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New York 2015: A World's Fair in the World's City

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With September 11th still fresh in Americans' minds, the focus has shifted away from private grieving and towards ways in which everyone will be able to cope, remember, and move on.  The two weeks in Salt Lake City this winter showed a glimpse of what can happen when Americans get behind the idea of unity; but thus far, New York City itself has done little to celebrate the world in which its citizens play such a large part.  Clearly, New York is rebuilding and trying to get back on its feet; however, the time has come for Mayor Bloomberg, corporate America, and the citizens of the world to create a symbolic event to remember the events that took place, and more importantly, trumpet the future of diverse human relations.

 

Just thirty-eight years ago, the 1964-65 Worlds Fair, with its theme of Peace through Understanding was such a display.  Today, this fair seems to many as just a fond memory, and many argue that in the present age of the Internet and Disney World, there would be little enthusiasm for such a recurrence. 

 

Yet, a third world's fair, following in the successes of both 1939 and 1964 would present the city, country, and world with many benefits, including:

 

1.  It would provide a showcase of present world culture, by displaying the benefits of diversity through pavilions of each of its constituent members.

 

2.  It would be forward-looking, by celebrating the future of human relations and interaction among peoples, in addition to the great progress being made throughout the world in science and technology.

 

3.  It would provide educational entertainment for all, while offering an all-inclusive atmosphere for the people of the world to acknowledge the roles that they have played and continue to play in shaping it both pre- and post-September 11th.

 

4.  It would be a chance for New York City to create economic stimulus by drastically improving its infrastructure.  A large exposition offers an opportunity to demonstrate comprehensive, coordinated urban design at a large scale of a kind that private development rarely attains.  In addition, if the fair were held at ground zero, the buildings needed could be incorporated into those rebuilding efforts.

 

The support that has arisen for this event has come from all age levels, and is currently bringing hundreds of Americans together to help make this dream a reality.  As our movement on Princeton University's campus shows, it is the younger generation that is now calling for a United States world's fair, and we believe that no place is more appropriate than New York City.  In addition, Ben is from Manhattan's Upper West Side, and hopefully, if the outpouring of support that we have received continues, he wishes to present our idea to New York's politicians predominantly Mayor Bloomberg, potentially with the help of Rudy Giuliani.  

 

Unfortunately, a grass roots effort of college students will not cut it alone.  We need adult connections of interested people, including those who remember the 1964-5 fair.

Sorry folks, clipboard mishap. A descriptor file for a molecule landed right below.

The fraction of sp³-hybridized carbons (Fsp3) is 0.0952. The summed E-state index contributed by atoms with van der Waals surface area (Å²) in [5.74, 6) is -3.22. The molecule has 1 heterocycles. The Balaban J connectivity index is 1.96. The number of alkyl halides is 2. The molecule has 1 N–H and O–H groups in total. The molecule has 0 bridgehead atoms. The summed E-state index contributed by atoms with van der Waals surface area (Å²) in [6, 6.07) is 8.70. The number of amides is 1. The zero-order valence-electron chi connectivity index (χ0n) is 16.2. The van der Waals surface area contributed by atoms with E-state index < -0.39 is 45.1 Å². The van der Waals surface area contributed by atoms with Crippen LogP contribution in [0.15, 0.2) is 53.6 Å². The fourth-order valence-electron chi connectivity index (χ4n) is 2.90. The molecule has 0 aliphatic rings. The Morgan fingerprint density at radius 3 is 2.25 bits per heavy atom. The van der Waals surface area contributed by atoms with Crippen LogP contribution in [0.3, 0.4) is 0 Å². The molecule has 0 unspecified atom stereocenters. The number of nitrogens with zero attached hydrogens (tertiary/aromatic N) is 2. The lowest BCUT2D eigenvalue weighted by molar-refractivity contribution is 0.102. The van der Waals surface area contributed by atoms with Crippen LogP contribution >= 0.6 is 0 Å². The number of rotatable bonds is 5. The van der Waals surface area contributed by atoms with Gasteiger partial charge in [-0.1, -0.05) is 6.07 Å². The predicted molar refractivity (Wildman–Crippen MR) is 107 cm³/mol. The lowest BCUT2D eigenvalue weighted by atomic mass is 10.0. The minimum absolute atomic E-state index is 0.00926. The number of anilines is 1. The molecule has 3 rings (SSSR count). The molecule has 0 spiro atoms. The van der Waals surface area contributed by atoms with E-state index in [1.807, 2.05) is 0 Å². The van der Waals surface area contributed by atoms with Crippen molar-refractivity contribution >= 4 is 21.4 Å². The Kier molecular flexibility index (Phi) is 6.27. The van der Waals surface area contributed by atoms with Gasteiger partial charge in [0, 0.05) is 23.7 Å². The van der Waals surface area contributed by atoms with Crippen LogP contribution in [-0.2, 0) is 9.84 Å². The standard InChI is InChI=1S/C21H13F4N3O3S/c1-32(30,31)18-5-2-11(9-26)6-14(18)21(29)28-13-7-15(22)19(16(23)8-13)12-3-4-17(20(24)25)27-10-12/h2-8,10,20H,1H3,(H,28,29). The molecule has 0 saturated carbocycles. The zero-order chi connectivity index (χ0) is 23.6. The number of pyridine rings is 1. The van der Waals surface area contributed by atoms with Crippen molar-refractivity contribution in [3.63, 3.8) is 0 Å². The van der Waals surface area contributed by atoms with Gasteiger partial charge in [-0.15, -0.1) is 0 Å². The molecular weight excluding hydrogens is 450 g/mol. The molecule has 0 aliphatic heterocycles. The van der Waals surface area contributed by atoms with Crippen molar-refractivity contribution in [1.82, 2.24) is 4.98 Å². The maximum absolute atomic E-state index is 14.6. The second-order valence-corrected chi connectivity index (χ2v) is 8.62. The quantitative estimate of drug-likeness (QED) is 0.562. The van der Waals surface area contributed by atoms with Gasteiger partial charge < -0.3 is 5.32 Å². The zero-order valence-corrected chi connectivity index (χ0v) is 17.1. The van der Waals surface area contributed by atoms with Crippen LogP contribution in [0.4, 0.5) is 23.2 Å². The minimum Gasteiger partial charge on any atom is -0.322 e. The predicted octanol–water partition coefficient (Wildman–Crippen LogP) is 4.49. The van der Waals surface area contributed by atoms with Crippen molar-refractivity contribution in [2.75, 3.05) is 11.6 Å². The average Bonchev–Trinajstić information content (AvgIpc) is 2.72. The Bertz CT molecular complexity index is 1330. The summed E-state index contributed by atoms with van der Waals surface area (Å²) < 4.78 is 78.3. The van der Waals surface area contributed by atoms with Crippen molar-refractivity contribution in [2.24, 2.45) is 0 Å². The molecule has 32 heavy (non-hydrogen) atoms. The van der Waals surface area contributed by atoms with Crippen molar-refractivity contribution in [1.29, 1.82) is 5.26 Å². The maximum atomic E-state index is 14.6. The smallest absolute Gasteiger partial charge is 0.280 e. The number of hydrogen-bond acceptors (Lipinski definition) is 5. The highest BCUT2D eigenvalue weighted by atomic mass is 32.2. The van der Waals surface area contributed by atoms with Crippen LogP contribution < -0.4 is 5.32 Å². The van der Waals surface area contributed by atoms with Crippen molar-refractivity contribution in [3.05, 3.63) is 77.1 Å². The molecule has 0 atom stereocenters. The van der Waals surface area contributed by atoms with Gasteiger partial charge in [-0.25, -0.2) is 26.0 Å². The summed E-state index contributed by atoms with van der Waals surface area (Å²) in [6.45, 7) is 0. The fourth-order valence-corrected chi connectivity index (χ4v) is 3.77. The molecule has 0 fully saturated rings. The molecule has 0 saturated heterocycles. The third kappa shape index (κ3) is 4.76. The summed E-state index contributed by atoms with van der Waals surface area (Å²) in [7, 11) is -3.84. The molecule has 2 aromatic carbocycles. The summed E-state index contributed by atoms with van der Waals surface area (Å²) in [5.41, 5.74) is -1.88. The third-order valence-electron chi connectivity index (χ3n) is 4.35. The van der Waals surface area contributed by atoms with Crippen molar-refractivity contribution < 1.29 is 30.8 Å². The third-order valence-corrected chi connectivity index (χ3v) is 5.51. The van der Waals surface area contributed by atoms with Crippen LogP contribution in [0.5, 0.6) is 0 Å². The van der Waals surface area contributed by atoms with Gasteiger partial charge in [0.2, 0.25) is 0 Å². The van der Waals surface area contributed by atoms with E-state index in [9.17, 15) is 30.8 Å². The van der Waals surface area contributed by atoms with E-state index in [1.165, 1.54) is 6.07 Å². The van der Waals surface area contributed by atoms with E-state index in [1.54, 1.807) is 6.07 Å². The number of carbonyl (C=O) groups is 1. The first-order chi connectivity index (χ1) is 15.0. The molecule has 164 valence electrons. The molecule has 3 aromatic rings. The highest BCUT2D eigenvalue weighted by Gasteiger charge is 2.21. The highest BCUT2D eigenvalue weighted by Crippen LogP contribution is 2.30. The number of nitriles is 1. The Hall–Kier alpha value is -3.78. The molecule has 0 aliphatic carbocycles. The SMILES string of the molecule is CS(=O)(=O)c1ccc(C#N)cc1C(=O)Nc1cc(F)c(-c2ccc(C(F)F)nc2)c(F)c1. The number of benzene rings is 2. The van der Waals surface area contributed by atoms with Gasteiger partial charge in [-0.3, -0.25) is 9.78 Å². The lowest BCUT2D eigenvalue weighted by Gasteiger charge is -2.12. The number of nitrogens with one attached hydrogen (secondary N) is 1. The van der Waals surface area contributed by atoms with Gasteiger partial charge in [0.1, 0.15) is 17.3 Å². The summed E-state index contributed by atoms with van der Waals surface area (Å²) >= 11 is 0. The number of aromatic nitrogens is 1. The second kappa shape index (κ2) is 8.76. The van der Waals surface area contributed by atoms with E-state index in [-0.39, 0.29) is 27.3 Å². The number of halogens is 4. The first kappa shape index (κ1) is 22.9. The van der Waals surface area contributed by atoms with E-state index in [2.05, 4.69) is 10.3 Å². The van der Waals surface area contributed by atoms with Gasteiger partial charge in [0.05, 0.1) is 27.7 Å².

Naturally, our main challenge has been and will continue to be the need to convince people and politicians that this is a feasible idea.  We already have statistics with regard to acreage and expected number of visitors, as well as a strategic time horizon for meeting the financial and logistical aspects of our plan.  A short summary of our 59 page ExpoDynamics (TM) Report prepared by JDP ECON, developer of the World's Fair Decision Model with participation by officials of the Bureau of International Exhibitions, U.S. Government officials, and other world's fair experts, can all be viewed on the "Our Plan" page of this website. 

 

To those who would challenge our credibility, we say that it is important to remember that New York is currently bidding for the 2012 Olympics.  The idea of a 5-borough Olympics seems to us as much more radical in scope than a World's Fair, as a Fair would not face nearly the same logistical and financial challenges associated with the Olympics.  Furthermore, a World's Fair would be easier to organize, requires less public money, and is open to everyone, not simply those people wealthy enough and well-connected enough to get tickets.  In fact, while pushing for the Olympics, former mayor Giuliani referenced the benefits that the last two world's fairs had for New York City.  This website is on our Links page as well.

 

Thus far, articles have been published in our campus newspaper, the Daily Princetonian, and Trenton's paper, the Trentonian.  These links can be reached from our Press page.  We are also in the process of working with other newspapers and national TV affiliates to get more press coverage.  At the same time, we are working with major private fundraisers for financial support.

 

Please help us to get the word out by signing our online petition (follow the link on the left).  New Yorkers, write to your local representatives (you can do this directly from our Links page).  We also would love to hear from other adults and students who have ideas that they believe may help us in our endeavor.  We can be reached at either jbydlak@princeton.edu or bkingsle@princeton.edu.  In addition, check out the national site located at http://www.WorldExpo2012.com. 

 

Only with public support can our effort continue to grow.  For a New York Worlds Fair is not just a good idea, as all of our supporters have shown, it is more of an absolute necessity today than ever could have been imagined.